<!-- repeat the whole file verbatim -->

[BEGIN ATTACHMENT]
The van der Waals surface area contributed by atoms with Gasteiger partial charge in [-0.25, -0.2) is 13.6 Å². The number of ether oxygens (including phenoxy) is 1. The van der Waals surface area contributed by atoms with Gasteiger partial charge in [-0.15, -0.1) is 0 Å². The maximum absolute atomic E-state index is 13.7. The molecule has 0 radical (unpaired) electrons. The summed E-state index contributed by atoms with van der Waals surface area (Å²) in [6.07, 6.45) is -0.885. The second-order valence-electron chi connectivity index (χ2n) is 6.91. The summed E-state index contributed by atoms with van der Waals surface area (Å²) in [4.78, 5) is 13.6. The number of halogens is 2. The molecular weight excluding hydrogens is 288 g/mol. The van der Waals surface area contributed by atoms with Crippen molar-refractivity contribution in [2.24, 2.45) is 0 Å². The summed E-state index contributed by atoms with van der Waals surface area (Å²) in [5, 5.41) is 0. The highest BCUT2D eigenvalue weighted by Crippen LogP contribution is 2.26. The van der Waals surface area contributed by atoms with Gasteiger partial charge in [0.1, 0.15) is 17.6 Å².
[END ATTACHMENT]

The van der Waals surface area contributed by atoms with Gasteiger partial charge in [-0.25, -0.2) is 13.6 Å². The number of ether oxygens (including phenoxy) is 1. The van der Waals surface area contributed by atoms with Gasteiger partial charge in [-0.15, -0.1) is 0 Å². The maximum absolute atomic E-state index is 13.7. The molecule has 0 radical (unpaired) electrons. The summed E-state index contributed by atoms with van der Waals surface area (Å²) in [6.07, 6.45) is -0.885. The second-order valence-electron chi connectivity index (χ2n) is 6.91. The summed E-state index contributed by atoms with van der Waals surface area (Å²) in [4.78, 5) is 13.6. The number of halogens is 2. The molecular weight excluding hydrogens is 288 g/mol. The van der Waals surface area contributed by atoms with Crippen molar-refractivity contribution in [2.24, 2.45) is 0 Å². The summed E-state index contributed by atoms with van der Waals surface area (Å²) in [5, 5.41) is 0. The highest BCUT2D eigenvalue weighted by Crippen LogP contribution is 2.26. The van der Waals surface area contributed by atoms with Gasteiger partial charge in [0.1, 0.15) is 17.6 Å².